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czhao86 September 16, 2013 11:31

time step size too small and max. time steps is not enough

I am doing a steady state DPM, and the time step is always in the order of 1e-7s with Brownian force on, and it takes a lot of time steps for them to reach the outlet. I changed the 'Step Length Factor' from 5 to 1, and the time steps I assume only change by 5 times, and it is still too small. Anyone have some idea? Thanks.

flotus1 September 16, 2013 12:19

Its the Brownian forces again...;)

I assume you have rather small particles.
The usual integration mechanisms when Brownian forces are involved only work (because of stability AND accuracy constraints) if the time step size is in the order of or smaller than the particle relaxation time.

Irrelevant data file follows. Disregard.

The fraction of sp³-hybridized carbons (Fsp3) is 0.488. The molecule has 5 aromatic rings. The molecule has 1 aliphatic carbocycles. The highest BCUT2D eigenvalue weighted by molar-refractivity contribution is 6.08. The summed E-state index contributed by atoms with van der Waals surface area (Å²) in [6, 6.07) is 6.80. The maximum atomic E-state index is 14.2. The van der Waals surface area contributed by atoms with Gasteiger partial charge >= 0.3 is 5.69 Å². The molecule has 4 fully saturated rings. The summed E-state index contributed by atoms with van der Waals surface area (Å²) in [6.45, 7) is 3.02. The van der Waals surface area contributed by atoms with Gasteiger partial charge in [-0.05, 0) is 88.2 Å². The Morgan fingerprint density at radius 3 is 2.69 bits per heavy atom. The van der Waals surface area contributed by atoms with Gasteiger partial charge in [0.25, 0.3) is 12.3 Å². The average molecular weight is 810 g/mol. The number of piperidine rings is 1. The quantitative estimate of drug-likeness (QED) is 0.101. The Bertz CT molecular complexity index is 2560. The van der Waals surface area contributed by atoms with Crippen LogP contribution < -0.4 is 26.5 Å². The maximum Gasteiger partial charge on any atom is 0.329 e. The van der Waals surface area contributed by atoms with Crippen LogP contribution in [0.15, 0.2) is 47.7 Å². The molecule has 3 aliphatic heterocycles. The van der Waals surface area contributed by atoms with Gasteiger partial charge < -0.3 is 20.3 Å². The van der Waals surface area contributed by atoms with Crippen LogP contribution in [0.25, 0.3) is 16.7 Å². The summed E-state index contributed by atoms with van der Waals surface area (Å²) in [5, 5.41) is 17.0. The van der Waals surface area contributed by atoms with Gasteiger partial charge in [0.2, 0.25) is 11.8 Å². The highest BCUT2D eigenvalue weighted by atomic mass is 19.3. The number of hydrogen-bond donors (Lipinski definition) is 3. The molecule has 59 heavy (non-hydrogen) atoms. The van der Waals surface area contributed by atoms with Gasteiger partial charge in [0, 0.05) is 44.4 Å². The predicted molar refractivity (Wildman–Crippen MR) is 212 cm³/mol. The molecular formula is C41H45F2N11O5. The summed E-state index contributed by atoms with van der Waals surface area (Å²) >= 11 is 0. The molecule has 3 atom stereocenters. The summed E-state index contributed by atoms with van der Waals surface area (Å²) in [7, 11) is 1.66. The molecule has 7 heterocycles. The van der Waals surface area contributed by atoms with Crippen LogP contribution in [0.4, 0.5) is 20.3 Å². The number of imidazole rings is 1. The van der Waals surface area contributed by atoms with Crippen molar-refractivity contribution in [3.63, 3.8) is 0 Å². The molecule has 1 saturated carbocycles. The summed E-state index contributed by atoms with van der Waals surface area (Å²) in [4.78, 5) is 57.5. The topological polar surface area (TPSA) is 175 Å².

For small particle Reynolds numbers (c_d = 24/Re) the particle relaxation time is
\tau_p= \frac{d^2 \rho_p}{18 \eta_f}.
Here d is the particle diameter, \rho_p is the particle density and \eta_f is the dynamic viscosity of the fluid.
This relaxation time becomes small for small particles, leading to small time step sizes.

czhao86 September 16, 2013 12:23

So in another word, if the Brownian motion is on, I can not simulate several hundreds of seconds process, as the time step is 1e9...

flotus1 September 16, 2013 12:27

You could do this with implicit integration methods, but this will lead to huge errors in the particle velocity distribution.
I dont know if this is possible in Fluent.

czhao86 September 16, 2013 13:27

Thank you very much. Time for me to learn implicit theme then...

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